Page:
Lock-Out Tag-Out - Unix file system mutex
Switch branches/tags
Nothing to show
Clone or download
Fetching latest commit…
Cannot retrieve the latest commit at this time.
Permalink
Failed to load latest commit information.
COPYING
Makefile
README
loto.c

README

LOTO (Lock-Out Tag-Out) - Unix Filesystem Mutex

Loto is a wrapper utility which uses the POSIX file lock system calls 
to enable exclusion on computing resources based on arbitrary file system
path names for shell scripts. The typical use for this utility is for very
often running cron jobs which can run a variable length of time to prevent
a sourcer's appretice-type collapse, or to ensure that only one script is
changing any form of database or log file at once.

At the minimum, loto needs to be called with the -L=/path/to/lockfile
argument, a -- to signify the end of options for loto, and a single shell
command and arguments to be passed to this child process.  Loto then attempts
to gain a flock() on the lockfile, forks, and waits on the child process
before releasing the lock and exiting.

loto -L=/path/to/lockfile | -L=resource [-q] [-v] [-w] [-t=N] -- command arg

-L=/path/to/lockfile:
	Specify the pathname for the lock file on which to gain an
	exclusive lock. The = is optional and can be replaced with a space.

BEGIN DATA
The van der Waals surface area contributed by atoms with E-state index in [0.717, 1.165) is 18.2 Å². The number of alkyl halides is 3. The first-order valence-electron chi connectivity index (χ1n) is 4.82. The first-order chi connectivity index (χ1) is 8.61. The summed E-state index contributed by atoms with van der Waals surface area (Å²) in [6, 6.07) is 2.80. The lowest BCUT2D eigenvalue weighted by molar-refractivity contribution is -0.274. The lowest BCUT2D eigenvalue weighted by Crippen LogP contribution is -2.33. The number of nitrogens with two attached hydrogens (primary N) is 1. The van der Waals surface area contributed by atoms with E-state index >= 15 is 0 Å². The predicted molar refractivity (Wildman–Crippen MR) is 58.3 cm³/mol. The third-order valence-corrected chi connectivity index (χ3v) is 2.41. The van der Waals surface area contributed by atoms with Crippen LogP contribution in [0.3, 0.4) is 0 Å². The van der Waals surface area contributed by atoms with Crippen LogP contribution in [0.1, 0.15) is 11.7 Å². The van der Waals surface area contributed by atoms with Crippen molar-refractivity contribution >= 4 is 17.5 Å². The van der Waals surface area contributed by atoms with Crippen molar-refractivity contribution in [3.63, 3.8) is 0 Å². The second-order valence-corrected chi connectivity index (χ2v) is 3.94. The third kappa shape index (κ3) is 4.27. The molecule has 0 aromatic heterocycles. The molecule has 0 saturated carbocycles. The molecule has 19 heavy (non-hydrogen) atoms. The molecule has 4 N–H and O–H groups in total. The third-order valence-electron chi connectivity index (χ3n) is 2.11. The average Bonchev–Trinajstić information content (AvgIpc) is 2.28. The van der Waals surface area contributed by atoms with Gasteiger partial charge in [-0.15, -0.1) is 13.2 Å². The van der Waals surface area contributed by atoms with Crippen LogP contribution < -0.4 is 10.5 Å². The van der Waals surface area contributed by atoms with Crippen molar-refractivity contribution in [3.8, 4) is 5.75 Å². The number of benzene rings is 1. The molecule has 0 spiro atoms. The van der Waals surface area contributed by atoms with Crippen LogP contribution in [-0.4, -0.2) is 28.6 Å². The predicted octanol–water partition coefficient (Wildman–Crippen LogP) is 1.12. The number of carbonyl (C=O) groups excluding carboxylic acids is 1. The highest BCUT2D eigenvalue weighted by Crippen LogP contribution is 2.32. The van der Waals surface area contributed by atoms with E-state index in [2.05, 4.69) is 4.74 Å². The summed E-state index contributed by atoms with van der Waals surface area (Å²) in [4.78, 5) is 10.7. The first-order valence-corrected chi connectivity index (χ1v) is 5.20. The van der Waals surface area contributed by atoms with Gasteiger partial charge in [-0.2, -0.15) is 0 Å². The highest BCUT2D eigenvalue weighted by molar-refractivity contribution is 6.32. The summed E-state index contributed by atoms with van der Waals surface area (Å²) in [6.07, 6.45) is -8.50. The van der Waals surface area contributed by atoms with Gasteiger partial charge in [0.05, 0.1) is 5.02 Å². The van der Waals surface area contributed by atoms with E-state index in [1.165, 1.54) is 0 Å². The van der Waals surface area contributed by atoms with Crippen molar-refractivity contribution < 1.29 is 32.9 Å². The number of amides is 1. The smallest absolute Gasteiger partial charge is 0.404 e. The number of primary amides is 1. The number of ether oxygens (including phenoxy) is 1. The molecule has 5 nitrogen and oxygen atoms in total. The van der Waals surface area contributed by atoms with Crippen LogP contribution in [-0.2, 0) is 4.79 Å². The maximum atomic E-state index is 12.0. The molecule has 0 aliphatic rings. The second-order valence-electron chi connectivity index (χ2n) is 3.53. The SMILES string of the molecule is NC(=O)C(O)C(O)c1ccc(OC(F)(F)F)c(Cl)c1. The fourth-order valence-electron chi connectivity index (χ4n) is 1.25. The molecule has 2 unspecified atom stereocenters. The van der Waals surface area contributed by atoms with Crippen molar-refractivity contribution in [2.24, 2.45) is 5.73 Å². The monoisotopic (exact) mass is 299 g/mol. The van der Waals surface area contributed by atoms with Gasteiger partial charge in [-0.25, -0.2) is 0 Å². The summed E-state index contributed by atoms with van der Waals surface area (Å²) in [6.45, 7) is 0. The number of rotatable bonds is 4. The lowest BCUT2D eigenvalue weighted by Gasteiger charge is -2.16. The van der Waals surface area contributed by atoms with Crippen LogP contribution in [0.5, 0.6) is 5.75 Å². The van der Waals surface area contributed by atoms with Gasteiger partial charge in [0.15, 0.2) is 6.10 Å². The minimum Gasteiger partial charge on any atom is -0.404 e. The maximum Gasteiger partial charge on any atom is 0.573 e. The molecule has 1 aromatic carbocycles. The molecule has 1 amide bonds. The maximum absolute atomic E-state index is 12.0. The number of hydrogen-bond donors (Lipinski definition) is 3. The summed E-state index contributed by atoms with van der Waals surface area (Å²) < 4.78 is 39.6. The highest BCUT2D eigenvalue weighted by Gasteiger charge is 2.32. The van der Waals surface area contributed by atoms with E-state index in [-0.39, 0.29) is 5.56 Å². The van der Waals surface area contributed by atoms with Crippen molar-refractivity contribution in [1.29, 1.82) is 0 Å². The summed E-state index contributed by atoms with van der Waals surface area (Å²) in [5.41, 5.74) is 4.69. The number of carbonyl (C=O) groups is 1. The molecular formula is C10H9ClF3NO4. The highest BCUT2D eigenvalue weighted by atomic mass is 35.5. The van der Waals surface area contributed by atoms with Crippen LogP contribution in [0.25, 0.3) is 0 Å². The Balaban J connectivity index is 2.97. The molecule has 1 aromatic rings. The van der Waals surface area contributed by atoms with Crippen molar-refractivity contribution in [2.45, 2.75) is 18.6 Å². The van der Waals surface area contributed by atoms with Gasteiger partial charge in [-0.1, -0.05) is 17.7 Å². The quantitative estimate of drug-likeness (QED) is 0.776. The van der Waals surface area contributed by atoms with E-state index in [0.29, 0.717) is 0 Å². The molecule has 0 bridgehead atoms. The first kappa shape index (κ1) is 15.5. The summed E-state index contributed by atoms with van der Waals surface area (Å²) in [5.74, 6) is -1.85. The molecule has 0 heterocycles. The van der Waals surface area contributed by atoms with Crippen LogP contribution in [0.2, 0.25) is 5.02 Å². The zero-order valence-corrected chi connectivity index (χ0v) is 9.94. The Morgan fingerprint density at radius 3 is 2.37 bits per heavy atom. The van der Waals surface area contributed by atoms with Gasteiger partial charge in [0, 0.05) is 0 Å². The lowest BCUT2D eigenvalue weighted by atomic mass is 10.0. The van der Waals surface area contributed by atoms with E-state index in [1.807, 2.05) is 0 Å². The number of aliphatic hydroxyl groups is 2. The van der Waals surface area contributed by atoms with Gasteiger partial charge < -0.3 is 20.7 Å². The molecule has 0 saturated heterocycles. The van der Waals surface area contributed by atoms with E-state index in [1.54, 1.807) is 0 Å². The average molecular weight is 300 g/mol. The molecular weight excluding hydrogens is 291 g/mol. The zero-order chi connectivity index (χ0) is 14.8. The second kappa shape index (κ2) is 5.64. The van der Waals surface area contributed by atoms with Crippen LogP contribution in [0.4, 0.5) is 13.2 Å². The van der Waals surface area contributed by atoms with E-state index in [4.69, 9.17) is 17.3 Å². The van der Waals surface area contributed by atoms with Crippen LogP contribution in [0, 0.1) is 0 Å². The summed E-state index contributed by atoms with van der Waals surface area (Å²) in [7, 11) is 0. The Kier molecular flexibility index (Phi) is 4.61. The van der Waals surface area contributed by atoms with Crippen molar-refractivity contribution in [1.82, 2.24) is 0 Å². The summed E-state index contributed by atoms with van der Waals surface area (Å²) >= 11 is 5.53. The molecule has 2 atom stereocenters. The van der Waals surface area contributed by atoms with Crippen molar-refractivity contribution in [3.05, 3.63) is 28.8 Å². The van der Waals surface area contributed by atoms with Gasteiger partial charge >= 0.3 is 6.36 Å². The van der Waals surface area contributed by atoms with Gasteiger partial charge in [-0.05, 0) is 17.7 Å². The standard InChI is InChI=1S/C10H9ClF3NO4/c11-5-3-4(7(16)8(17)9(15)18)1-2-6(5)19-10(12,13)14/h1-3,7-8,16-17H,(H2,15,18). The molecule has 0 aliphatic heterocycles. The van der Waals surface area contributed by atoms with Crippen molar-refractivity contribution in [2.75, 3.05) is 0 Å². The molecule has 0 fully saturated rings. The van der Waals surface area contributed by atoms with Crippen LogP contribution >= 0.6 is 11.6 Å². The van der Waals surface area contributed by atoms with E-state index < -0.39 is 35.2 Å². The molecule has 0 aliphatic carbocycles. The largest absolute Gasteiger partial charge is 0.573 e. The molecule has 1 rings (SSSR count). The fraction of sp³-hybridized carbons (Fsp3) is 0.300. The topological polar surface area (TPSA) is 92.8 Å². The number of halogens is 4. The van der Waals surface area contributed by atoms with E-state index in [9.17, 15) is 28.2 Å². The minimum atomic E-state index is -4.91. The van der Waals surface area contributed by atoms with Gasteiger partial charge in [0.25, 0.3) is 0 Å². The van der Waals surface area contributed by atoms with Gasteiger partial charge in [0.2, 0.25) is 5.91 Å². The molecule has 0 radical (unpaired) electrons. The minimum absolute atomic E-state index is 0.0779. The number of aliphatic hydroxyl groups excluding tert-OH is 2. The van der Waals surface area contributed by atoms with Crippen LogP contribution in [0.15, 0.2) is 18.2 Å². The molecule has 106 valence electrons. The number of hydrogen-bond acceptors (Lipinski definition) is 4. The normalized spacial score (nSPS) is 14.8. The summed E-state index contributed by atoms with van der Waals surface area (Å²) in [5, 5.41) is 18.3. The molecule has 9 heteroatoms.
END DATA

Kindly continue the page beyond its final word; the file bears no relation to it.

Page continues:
-L=resource {cpu,net}:
	Loto also supports macros for common universal resources, which 
	are expanded to "/var/lock/loto.resource". The default distribution
	supports the cpu resource for processing-intensive batch jobs, and
	the net resource for bandwidth-intensive jobs.
	It is possible that future versions of loto may support multiple 
	L arguments, but currently it issues a warning if it sees more than
	one and uses the last -L listed in the arguments

-q:
	Quiet operation. Only prints to stderr or returns EXIT_FAILURE
	on tragic failures. Failure to gain lock is not considered tragic

-v:
	Verbose operation. Gives a play-by-play as loto attempts to gain
	a lock on the lockfile and waits for the child process to finish

-w:
	Wait for the lock. Without the -w flag, loto will immediately give
	up if it fails to gain a lock on it. With -w, loto will go to sleep
	for 1 second, try again, and then progessively wait longer, but 
	random, lengths of time between attempts. There is no guarantee that
	multiple processes waiting for a single lock will gain the lock in
	any specific order.

-t=N:
	Don't wait much longer than N seconds for the lock. It is possible
	loto will overshoot this bound by some trivial length of time for
	a last lock attempt. -w is implicit and not required in addition
	to this flag

-- command argument argument:
	A "--" is used to signify the end of all flags to loto, and all
	further arguments to loto is a single shell command and arguments
	to be passed to this command. If multiple commands need to be
	excecuted during a single lock, they need to all run as a single 
	process, so either wrap them as a seperate shell script or pass
	them as arguments to a single shell:
		$ loto -L cpu -- echo hello world
		$ loto -L cpu -- script.sh
		$ loto -L cpu -- sh -c "command arg; command; command;"


By using the flock() system call, loto ensures there cannot be stale locks
from interrupted or seg-faulted processes because releasing the file 
descriptors is handled by the operating system external to the process,